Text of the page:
The LSE Research Festival exists for members of the public, colleagues, policy makers and young people to engage with social science research, writes Jane Hindle.
Back in 2012, when planning got underway for LSE Research Festival 2013, it was suggested that a public exhibition of multi-media works by researchers be staged. It was a bold ambition, and one that raised some anxieties as well as excitement. Would researchers have the time (and inclination) to produce films, posters and photographs about their work? Would the general public be interested in coming to see social science research done this way? Could we pull off such an event?
In the end, all was more than well. We received some 50 exhibits and several hundred visitors passed through. Researchers – from UCL, SOAS and Cambridge as well as LSE – had responded with enthusiasm and considerable visual panache to the simple but challenging question ‘What is my research about?’, and members of the public had welcomed the opportunity to come and talk to researchers about the answers to that question.
The 2014 LSE Research Festival saw further developments. The works at the exhibition included posters, photographs and films from partner institutions in the Bloomsbury Doctoral Training Centre as well as those represented in 2013, and external experts – a graphic designer, a documentary maker and a photographer – joined senior LSE researchers to judge them. We ran new events during festival week: a Researching Religion discussion, chaired by the Guardian’s Madeleine Bunting in the newly opened LSE Faith Centre; and a Social Science Slam run in collaboration with the LSE Students’ Union which saw PhD students using poetry and comedy techniques to tell the audience about their research.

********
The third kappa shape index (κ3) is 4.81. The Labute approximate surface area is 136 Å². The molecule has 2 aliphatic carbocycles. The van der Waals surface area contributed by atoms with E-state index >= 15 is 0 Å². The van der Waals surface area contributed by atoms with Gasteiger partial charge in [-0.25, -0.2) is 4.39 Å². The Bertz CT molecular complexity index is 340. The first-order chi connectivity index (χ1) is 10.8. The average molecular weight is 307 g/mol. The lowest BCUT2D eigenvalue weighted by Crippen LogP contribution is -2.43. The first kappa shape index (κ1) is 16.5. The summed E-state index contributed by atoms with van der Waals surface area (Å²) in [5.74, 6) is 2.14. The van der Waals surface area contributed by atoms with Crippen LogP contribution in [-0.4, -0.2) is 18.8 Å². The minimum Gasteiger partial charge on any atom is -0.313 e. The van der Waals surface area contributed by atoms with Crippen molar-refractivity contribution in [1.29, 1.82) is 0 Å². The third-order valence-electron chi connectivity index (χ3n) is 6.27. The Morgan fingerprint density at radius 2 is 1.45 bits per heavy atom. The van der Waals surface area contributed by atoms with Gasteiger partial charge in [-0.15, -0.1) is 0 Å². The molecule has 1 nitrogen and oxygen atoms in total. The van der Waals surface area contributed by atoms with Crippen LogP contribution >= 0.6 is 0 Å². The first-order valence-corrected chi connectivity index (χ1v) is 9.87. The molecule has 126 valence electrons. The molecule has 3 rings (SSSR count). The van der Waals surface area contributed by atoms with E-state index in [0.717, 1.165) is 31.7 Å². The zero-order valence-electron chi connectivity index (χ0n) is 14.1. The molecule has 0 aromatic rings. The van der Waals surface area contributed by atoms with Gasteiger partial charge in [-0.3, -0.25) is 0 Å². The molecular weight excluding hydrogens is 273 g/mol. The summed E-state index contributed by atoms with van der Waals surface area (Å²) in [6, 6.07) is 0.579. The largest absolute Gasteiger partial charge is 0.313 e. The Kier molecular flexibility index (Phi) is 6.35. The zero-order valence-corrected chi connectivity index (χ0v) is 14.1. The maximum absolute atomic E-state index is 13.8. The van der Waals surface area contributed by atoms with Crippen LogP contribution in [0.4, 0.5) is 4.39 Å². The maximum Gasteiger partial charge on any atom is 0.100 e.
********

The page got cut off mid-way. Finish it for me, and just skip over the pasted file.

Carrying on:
2015 saw the LSE Research Festival enter its fifth year, under the auspices of the School’s Institute of Public Affairs. The centrepiece exhibition remained – with, we hope, international as well as local partner institutions represented – and the series of events around it offered even greater opportunity for members of the public, alongside colleagues, policy makers and young people, to engage with social science research.
We’ve come a long way from the very first LSE PhD poster competition organised by former Pro Director for Research Sarah Worthington (spawned by a 2004/09 Leverhulme Trust funded project in the Department of Economic History, “How Well Do Facts Travel”?) and the 2010 PhD Student Poster Competition run by (then) PhD students José Olivas Osuna and Max Hänska in which LSE Research Festival has its roots, but the purposes of those events – to provide opportunities for researchers to communicate their work in different ways and for others to engage with it – remain central.
The original version of this post appeared on the LSE Research Festival Blog on 24 October 2014.